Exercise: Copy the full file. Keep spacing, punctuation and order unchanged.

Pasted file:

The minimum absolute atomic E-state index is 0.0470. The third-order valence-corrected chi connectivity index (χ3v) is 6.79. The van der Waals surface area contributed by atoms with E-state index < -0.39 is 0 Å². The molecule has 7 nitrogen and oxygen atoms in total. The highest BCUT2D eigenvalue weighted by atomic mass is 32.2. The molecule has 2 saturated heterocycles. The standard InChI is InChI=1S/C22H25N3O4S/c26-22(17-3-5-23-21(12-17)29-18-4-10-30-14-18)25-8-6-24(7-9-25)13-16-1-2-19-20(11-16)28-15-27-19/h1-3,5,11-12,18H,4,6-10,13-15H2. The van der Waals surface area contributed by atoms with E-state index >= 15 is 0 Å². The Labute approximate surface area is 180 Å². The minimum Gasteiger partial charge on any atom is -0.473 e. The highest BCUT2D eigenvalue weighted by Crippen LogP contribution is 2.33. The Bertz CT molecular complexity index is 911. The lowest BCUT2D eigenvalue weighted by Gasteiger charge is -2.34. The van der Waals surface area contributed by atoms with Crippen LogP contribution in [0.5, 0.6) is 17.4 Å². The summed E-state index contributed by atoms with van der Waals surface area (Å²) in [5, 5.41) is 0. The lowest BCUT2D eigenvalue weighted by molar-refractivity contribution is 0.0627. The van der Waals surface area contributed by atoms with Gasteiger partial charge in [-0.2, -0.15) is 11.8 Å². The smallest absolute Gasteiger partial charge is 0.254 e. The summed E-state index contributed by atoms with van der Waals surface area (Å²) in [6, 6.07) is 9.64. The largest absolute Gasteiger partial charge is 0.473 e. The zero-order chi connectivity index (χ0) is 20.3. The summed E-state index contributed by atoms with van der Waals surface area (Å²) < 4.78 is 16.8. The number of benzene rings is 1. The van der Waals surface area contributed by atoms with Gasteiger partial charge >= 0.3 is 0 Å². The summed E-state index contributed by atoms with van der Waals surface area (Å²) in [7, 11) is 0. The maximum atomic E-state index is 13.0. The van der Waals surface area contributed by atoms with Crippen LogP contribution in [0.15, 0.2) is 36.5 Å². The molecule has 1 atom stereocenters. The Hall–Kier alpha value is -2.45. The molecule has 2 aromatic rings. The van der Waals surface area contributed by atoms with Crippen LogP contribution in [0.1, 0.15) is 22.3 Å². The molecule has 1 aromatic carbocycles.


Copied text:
The minimum absolute atomic E-state index is 0.0470. The third-order valence-corrected chi connectivity index (χ3v) is 6.79. The van der Waals surface area contributed by atoms with E-state index < -0.39 is 0 Å². The molecule has 7 nitrogen and oxygen atoms in total. The highest BCUT2D eigenvalue weighted by atomic mass is 32.2. The molecule has 2 saturated heterocycles. The standard InChI is InChI=1S/C22H25N3O4S/c26-22(17-3-5-23-21(12-17)29-18-4-10-30-14-18)25-8-6-24(7-9-25)13-16-1-2-19-20(11-16)28-15-27-19/h1-3,5,11-12,18H,4,6-10,13-15H2. The van der Waals surface area contributed by atoms with E-state index >= 15 is 0 Å². The Labute approximate surface area is 180 Å². The minimum Gasteiger partial charge on any atom is -0.473 e. The highest BCUT2D eigenvalue weighted by Crippen LogP contribution is 2.33. The Bertz CT molecular complexity index is 911. The lowest BCUT2D eigenvalue weighted by Gasteiger charge is -2.34. The van der Waals surface area contributed by atoms with Crippen LogP contribution in [0.5, 0.6) is 17.4 Å². The summed E-state index contributed by atoms with van der Waals surface area (Å²) in [5, 5.41) is 0. The lowest BCUT2D eigenvalue weighted by molar-refractivity contribution is 0.0627. The van der Waals surface area contributed by atoms with Gasteiger partial charge in [-0.2, -0.15) is 11.8 Å². The smallest absolute Gasteiger partial charge is 0.254 e. The summed E-state index contributed by atoms with van der Waals surface area (Å²) in [6, 6.07) is 9.64. The largest absolute Gasteiger partial charge is 0.473 e. The zero-order chi connectivity index (χ0) is 20.3. The summed E-state index contributed by atoms with van der Waals surface area (Å²) < 4.78 is 16.8. The number of benzene rings is 1. The van der Waals surface area contributed by atoms with Gasteiger partial charge >= 0.3 is 0 Å². The summed E-state index contributed by atoms with van der Waals surface area (Å²) in [7, 11) is 0. The maximum atomic E-state index is 13.0. The van der Waals surface area contributed by atoms with Crippen LogP contribution in [0.15, 0.2) is 36.5 Å². The molecule has 1 atom stereocenters. The Hall–Kier alpha value is -2.45. The molecule has 2 aromatic rings. The van der Waals surface area contributed by atoms with Crippen LogP contribution in [0.1, 0.15) is 22.3 Å². The molecule has 1 aromatic carbocycles.